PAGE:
Saturday, July 25, 2020

The Slums of Southampton


The New York Times doesn’t make a habit of editing quotes after they’ve appeared in stories. But something tells me they made an exception in this case, for the safety of this woman and her family, who was featured in the first paragraph in the heart-wrenching and highly relatable piece "Turning a Second Home Into a Primary Home":
“We aren't wealthy people with a very big Hamptons home, but it's beautiful to us," said Ms. Fischer, who divides her time between Manhattan and Southampton. Although her family only went to the Long Island property seven times last year, they now plan to remain there at least through October. “This experience has rekindled our love for this house,” she said. 
A colleague shared the article on Facebook -- not even highlighting that quote -- offering a more accurate headline:
Rich White People: My Pandemic Purgatory
And a friend of mine wrote:
this is by my rough count the third story in four days spotlighting the incredible benefits well-to-do people have during this crisis. has a socialist taken over the paper???? : )
The story's comments thread went nuts and was eventually closed. And at some point, the laughable part of Ms. Fischer's statement was deleted.

When I shared the tale of the mysteriously disappearing quote, an interior designer friend of mine responded:
Ha ha ha ha. Back when I worked in a fancy decorator's office I explained it as scale. No one thinks of themselves in isolation, but how they compare to their peers. So, a Centimillionaire believes she's middle class when rubbing shoulders with her billionaire friends. We'd see examples of this all of the time. One of my favorite lines was, "Look. There are a lot of rich people in this town and they all want the same things. So, take a number and get in line."
Turns out Ms. Fischer is Sally Fischer, the founder of Sally Fischer Public Relations, which specializes in “image consulting,” among other things. (I know!)


I have no insight about what led the Times to bend its rule let alone any real desire to defend the tone deaf. But I wonder if people (wrongly) assuming the family and the house in the preview photo (seen above) was Ms. Fischer(‘s) had something to do with it. I don't wish this woman any ill will. But here's hoping she learned a lesson in self-awareness.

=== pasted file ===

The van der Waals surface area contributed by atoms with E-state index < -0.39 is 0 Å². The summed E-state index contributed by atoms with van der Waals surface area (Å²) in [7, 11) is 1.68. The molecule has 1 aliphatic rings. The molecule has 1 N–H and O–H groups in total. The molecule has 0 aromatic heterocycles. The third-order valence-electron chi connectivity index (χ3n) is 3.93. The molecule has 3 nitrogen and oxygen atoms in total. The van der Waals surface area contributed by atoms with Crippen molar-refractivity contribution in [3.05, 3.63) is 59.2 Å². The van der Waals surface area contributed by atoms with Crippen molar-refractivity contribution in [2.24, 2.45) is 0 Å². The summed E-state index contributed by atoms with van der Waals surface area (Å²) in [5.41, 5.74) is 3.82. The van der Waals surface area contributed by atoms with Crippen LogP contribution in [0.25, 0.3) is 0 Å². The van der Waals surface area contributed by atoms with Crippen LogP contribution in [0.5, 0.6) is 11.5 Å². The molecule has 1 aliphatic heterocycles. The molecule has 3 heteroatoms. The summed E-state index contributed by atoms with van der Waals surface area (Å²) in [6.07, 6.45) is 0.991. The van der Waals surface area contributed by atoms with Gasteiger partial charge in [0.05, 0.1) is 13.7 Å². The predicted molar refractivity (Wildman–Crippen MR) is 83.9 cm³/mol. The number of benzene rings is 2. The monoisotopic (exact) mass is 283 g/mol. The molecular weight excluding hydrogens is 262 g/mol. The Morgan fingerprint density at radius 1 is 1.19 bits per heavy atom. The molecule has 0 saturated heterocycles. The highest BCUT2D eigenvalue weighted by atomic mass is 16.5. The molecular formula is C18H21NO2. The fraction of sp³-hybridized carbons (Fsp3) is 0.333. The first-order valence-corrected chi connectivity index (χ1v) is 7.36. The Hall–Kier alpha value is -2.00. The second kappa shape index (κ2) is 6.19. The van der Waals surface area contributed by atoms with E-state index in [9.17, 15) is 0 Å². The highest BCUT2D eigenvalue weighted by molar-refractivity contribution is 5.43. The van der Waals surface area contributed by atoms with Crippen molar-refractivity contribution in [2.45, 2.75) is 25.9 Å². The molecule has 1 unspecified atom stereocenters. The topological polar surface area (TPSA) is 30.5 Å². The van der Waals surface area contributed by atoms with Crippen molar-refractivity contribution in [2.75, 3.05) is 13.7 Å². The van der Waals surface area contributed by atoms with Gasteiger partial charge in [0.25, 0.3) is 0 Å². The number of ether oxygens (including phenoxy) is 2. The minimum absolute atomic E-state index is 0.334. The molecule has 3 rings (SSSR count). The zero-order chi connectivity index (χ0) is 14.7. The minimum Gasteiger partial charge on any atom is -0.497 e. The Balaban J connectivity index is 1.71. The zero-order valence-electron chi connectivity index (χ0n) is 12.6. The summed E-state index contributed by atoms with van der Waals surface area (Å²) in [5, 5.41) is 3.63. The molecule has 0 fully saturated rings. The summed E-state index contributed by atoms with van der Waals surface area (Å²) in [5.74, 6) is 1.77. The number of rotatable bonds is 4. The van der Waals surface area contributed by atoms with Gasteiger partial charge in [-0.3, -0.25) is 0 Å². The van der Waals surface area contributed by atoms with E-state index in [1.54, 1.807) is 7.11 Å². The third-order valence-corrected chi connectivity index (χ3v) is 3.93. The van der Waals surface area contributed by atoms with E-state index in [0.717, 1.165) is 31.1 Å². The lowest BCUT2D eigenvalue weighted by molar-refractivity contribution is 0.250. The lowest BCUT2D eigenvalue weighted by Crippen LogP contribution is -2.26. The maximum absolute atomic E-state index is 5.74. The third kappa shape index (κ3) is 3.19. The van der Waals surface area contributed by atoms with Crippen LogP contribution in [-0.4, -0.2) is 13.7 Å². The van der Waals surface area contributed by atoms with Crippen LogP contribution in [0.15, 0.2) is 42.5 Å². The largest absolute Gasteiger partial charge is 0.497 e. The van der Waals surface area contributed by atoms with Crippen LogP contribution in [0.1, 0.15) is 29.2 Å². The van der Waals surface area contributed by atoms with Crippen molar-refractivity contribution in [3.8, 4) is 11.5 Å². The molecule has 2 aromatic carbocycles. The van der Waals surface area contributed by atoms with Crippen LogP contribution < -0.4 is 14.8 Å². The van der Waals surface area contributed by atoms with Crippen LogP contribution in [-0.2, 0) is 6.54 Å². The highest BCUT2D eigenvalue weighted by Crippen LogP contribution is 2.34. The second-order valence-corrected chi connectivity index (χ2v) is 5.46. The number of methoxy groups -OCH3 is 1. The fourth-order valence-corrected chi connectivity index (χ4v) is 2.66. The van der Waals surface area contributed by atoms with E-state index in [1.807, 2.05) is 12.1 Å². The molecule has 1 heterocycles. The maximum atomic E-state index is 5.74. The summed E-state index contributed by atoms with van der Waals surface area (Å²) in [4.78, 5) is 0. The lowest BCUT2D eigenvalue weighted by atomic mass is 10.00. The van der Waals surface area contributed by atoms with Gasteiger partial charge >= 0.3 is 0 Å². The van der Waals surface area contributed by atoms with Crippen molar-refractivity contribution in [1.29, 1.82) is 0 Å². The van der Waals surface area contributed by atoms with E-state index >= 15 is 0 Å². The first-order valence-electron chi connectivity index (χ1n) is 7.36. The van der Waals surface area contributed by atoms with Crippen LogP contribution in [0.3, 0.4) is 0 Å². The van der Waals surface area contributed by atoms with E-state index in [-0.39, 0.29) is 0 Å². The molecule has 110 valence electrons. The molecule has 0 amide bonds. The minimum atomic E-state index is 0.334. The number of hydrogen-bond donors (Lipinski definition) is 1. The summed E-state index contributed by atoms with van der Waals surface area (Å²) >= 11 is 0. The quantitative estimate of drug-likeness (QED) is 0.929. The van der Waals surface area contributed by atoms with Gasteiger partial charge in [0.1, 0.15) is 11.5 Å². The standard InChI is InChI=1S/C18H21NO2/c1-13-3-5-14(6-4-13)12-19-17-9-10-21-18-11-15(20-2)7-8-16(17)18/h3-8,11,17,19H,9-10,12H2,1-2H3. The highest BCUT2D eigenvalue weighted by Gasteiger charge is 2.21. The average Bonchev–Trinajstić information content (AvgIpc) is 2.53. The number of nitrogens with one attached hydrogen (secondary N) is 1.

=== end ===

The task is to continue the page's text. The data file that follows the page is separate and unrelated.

FYI: Here is Ms. Fischer in her Southampton shack. 

7 comments:

JP Aragon said...

This was an unintentional funny article

Doug Mac said...

https://www.nytimes.com/2020/03/06/dining/how-to-stock-a-pantry.html?searchResultPosition=2

This tone-deaf article from March was how to stock your pantry for a pandemic. SMH
I commented and was suprised the number of people who thought there was nothing wrong with it.

Doug Mac said...

https://www.nytimes.com/2020/03/06/dining/how-to-stock-a-pantry.html?searchResultPosition=2

This was a SMH tone-deaf article from March about stocking your pantry during Covid.
Seriously.

VRC-Do You! said...

Yes--They are comparing themselves UP not DOWN-economic wise-instead of totality...One could be so lucky...The picture of her posing on the rock, she looks like a Karan...

Bill said...

I suppose it's a matter of perspective. If you're worth ten million dollars and all your friends are worth fifty million dollars, you're going to feel poor. (laughably)

Rix said...

In "Wall Street" when Bud has to dump his penthouse condo, that he dropped 2 million in'87 on, his agent told him about a bad market and "even the rich are bitching" is along this line.

To me middle class is anyone that earns over 40k (adjusted for zip code) and must to go to work to maintain their life style.

M. A. Gay said...

So brave...

Blog Widget by LinkWithin